Typhon Pact (spoilers)
The Typhon Pact was born of an age of chaos and loss, of confusion, but also eventually of hope that stability might might be found despite the new order of things. And that's just the editorial kerfuffle at Pocket Books. The editor who first laid the plans for this miniseries, Marco Palmieri, was laid off because of the financial problems in the financial industry; the editor who took over, Margaret Clark, was herself laid off a few months later; the editor who apparently oversaw the conclusion of the project, Jaime Costas, is gone now too.
Meanwhile, in the Star Trek universe of the 24th century, the devastation wrought by the Borg incursion in the Destiny trilogy continues to affect the Federation and other civilizations. The four standalone volumes of the Typhon Pact miniseries focus on the major political development of the time, the founding of a new but very different kind of federation, one composed of races at best unlikely to join the United Federation of Planets and at worst openly hostile to it. Each volume involves familiar Star Trek characters in some kind of conflict with a Typhon Pact member society.
So how well does the miniseries work? I've been surprised by the amount of negativity expressed at TrekBBS's TrekLit forum. There are two issues: the quality of the books as novels, and what they say about the state of the Star Trek universe.
Looking at the books as novels, they're an interesting mix of storytelling styles. David Mack's Zero Sum Game focuses mainly on one Trek regular, Julian Bashir, bringing him into a dangerous adventure of interstellar espionage. Michael A. Martin's Seize the Fire is a relatively conventional Trek novel, with William Riker and the crew of the Titan in a Prime Dircetive crisis precipitated by the Gorn. David R. George III's Rough Beasts of Empire follows two threads, Spock's quest for unification between Romulus and Vulcan complicated by the Romulan split and the Typhon Pact, and Benjamin Sisko's quest for a new life several years after the events of the last Deep Space Nine novel. Dayton Ward's Paths of Disharmony builds on elements from the Deep Space Nine saga, the Typhon Pact, and (spoiler alert) the Vanguard series in a suspenseful story of interstellar politics centered on the Andorians and the crew of the U.S.S. Enterprise.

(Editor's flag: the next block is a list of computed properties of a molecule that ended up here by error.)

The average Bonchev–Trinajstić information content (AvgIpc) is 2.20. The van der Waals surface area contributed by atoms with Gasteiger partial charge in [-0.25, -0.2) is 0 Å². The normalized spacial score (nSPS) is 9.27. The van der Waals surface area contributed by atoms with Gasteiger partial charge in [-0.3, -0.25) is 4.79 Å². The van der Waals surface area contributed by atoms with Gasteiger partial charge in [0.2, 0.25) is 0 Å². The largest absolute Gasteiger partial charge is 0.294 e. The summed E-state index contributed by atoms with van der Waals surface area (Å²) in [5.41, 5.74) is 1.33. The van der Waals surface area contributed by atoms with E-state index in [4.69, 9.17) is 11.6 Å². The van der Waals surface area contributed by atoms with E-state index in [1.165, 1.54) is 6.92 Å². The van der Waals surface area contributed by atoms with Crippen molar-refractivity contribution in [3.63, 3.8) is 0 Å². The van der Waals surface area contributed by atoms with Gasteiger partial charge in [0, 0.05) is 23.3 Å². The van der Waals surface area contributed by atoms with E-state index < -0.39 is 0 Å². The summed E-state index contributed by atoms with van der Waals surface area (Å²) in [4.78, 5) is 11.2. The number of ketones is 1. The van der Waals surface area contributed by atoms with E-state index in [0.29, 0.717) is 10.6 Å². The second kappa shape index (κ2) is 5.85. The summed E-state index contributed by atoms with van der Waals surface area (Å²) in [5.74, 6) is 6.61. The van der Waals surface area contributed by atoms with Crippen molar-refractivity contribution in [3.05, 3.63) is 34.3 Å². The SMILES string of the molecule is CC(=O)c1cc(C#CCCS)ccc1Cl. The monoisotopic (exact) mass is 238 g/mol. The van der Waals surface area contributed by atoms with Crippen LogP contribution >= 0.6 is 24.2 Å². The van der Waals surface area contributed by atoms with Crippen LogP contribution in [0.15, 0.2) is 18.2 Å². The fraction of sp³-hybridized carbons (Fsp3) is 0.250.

As individual books, I liked them all, to varying degrees, though I thought Seize the Fire was the weakest. The basic story felt too familiar, the Gorn situation too reminiscent of the Andorian situation, certain plot elements not given as much attention as perhaps they should have been. Zero Sum Game and Paths of Disharmony were pretty much unputdownable. In the middle, Rough Beasts of Empire had a lot of great stuff happening but the Spock and Sisko threads were unbalanced and never really connected. (Oh, and the mention of Mr. Roby's bookstore next door to Joseph Sisko's restaurant was a nice touch, even if it turns out to be inspired by one of the real world residents of New Orleans named Roby -- and there are quite a few, interestingly enough -- instead of anyone closer to home. Only the second book I've encountered with the name Roby in it.)
As for the other issue, the state of the Star Trek universe, there's been a lot of talk about how dark and unpleasant things are in the Trekverse now, and yeah, things are pretty bleak here. Bashir is unknowingly in Section 31's hands; the Romulan split -- which had half the former Empire being more friendly with the Federation -- has ended and the reunited Empire is solidly aligned with the Pact, making Spock's reunification crusade seem more pointless than ever; Sisko has left home and family because of his understanding of the Prophets' message that he would know only sorrow if he married Kasidy; the Andorians have seceded from the Federation.
Well, yeah, that's bleak. But none of it is conclusive. We don't know where things are going next. In the meantime, we've had stories with suspense and surprises, exploration of alien cultures (especially in Zero Sum Game, which really developed the Breen), and a lot of character development.
After the first three books I was still on the edge about how well this miniseries worked. It wasn't as tightly focused as we've come to expect from recent Trek in some respects; the standalone nature of the stories made it hard to get a sense of the current status quo. But after the fourth book, I'd call it a success, overall. Not the best run of Trek novels ever, but often both gripping and enjoyable. Readers who don't know or care about the issues with the editorial revolving door and other issues, like the cancelled (or, I hope, postponed) Abramsverse novels, would probably have a better experience than those of us who worry too much about what happens behind the scenes and what it all means.
Now if only we had some sense of how long we wait to find out what happens next. I miss the days of Trek editors who posted in TrekLit hangouts.